They also had far more resources than your average desert carpenter, you noop. You know: like ships, armies and education. The argument here seems to be that if other people visited Britain, then Jesus did too, which falls down on so many levels it would make Jeremy Kyle’s conscience blush.

It still doesn’t matter. Again, I reiterate: there is no evidence. (Which to be fair, they do admit.)

So what about Jesus’ proposed reason to come here? Why would he come to England to learn? Harrison:

“If somebody was wanting to learn about the spirituality and thinking not just of the Jews but also of the classical and Greek world he would have come to Britain, which was the centre of learning at the time.”

Woah there, when did we decide that Britain was the centre of learning 2000 years ago? Where was I when that memo was handed out? I think I need to brush up on my history! Wait a minute. Maybe I’ve misunderstood. Here’s Strachan again:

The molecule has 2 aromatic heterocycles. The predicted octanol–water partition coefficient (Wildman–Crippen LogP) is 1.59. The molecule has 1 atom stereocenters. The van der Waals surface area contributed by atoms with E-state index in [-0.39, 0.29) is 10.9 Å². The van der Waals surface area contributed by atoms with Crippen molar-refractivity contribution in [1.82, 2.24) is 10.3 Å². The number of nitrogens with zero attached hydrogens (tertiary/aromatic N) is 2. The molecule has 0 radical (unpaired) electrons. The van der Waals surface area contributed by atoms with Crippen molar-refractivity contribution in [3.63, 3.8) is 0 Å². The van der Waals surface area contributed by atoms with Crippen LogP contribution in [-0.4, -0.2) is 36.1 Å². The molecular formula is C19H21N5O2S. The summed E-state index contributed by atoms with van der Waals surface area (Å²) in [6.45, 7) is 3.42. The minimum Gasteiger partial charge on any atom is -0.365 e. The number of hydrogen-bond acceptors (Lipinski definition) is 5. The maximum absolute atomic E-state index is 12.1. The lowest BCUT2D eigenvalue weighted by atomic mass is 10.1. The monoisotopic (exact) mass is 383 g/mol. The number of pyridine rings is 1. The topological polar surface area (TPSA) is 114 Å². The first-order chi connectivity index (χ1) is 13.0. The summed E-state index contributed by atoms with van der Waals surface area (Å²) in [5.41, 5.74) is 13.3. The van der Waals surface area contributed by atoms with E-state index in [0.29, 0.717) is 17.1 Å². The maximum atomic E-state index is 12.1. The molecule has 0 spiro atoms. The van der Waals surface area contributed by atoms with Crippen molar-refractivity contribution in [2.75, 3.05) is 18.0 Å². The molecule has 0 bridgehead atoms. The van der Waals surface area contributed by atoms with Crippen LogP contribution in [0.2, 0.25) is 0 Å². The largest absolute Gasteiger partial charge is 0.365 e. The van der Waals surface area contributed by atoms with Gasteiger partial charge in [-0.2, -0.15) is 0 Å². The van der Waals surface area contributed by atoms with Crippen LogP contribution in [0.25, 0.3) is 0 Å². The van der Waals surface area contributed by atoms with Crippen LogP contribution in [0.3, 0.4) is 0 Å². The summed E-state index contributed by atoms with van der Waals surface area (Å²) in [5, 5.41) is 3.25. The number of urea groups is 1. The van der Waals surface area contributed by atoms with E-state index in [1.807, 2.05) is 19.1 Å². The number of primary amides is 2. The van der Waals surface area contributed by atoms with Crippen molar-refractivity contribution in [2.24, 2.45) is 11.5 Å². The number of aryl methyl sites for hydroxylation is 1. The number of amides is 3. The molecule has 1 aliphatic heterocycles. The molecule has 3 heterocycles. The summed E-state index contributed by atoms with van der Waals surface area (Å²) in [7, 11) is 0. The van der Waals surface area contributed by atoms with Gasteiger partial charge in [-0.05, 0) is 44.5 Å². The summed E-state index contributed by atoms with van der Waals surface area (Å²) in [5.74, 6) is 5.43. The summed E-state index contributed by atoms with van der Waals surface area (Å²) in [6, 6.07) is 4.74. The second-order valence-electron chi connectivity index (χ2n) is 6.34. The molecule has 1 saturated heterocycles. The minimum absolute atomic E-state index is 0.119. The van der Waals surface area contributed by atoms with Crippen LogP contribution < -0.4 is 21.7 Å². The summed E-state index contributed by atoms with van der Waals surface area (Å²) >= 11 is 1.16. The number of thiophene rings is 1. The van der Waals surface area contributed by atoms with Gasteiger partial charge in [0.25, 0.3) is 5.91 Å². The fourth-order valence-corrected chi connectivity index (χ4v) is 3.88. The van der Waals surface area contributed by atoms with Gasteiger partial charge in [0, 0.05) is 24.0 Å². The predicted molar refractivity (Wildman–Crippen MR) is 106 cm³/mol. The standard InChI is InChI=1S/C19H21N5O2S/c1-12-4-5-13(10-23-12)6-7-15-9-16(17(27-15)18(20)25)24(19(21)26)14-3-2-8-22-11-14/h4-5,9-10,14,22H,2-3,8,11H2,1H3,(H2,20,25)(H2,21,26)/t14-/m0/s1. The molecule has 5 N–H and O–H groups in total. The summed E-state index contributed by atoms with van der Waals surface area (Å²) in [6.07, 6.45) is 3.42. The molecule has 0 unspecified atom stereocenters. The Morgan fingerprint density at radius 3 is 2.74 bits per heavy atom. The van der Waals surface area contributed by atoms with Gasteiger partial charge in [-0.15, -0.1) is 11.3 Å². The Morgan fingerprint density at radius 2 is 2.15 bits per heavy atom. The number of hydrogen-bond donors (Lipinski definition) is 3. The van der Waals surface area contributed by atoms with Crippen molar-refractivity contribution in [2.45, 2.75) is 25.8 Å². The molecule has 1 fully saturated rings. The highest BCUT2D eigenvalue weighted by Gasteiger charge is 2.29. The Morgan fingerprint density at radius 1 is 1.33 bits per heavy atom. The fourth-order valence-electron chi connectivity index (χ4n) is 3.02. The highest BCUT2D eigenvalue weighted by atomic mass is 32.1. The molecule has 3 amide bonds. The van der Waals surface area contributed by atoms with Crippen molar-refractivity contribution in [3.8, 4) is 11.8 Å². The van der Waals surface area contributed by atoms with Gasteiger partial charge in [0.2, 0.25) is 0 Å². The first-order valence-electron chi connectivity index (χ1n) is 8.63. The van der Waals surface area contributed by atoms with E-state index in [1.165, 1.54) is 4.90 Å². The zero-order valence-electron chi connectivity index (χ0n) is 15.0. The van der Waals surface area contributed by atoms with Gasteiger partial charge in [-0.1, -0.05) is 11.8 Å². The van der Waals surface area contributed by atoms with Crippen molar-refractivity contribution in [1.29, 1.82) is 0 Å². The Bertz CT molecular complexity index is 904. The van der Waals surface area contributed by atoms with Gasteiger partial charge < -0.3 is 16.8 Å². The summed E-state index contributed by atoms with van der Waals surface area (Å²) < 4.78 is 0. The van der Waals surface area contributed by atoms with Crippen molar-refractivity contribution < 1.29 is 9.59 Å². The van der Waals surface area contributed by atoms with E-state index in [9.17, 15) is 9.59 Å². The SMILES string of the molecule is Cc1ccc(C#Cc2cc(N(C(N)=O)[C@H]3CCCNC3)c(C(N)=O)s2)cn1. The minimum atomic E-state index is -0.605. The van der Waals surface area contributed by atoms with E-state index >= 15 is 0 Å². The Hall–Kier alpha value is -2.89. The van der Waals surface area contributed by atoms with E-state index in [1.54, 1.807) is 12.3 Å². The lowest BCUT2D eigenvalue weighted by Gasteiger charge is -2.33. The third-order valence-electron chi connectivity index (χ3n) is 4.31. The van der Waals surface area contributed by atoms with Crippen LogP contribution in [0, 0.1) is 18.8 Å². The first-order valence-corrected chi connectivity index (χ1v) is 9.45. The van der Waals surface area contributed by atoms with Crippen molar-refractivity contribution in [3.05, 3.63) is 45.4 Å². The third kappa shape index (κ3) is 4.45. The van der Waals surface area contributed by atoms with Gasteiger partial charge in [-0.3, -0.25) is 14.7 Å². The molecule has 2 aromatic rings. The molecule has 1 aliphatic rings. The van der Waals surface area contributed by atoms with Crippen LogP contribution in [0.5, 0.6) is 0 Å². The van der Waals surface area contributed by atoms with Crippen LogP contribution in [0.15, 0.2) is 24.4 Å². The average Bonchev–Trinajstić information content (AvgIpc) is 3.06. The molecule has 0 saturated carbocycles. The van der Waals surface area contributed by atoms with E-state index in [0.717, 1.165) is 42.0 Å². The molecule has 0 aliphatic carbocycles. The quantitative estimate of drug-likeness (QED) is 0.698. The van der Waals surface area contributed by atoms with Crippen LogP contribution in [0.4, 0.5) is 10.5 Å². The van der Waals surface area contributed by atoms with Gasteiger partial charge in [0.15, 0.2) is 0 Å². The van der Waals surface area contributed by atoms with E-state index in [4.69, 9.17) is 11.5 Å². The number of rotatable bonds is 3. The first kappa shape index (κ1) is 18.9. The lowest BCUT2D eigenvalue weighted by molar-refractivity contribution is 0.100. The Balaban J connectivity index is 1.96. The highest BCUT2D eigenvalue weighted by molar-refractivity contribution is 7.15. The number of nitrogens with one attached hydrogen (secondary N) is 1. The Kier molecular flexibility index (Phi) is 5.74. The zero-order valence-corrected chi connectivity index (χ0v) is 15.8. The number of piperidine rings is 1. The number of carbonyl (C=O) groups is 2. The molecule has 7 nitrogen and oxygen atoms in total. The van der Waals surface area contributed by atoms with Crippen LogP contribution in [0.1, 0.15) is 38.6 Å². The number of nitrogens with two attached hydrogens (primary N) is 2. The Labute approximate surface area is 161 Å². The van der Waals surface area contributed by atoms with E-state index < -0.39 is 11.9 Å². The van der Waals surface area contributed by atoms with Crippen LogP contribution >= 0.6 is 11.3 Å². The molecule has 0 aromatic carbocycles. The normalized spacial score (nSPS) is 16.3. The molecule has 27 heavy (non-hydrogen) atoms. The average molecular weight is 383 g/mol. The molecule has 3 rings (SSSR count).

“He needed to go around to learn bits and pieces about ancient wisdom, and the druids in Britain went back hundreds if not thousands of years. He probably came here to meet the druids, to share his wisdom and gain theirs.”

The druids are involved now! I like this myth. Next we’ll have James Bond and the smurfs! To be honest, this sounds like Dr Strachan thinking off-the-cuff. Although he does sound suspiciously like he’s already convinced himself, rather than simply speculating. It would be interesting to see if these elements of his ideas are in the documentary or not. They are startlingly fantastical.

It gets worse.

Building on the idea of Britain being at the forefront of learning, Strachan decides that this includes mathematics. Apparently, the documentary looks at the maths involved in structures such as Stonehenge and the standing stones on the Isle of Lewis, and relates it to mathematics in the bible, medieval cathedrals, and, erm, the modern day credit card. Words cannot begin to describe how my brain is tying itself up in knots at this point!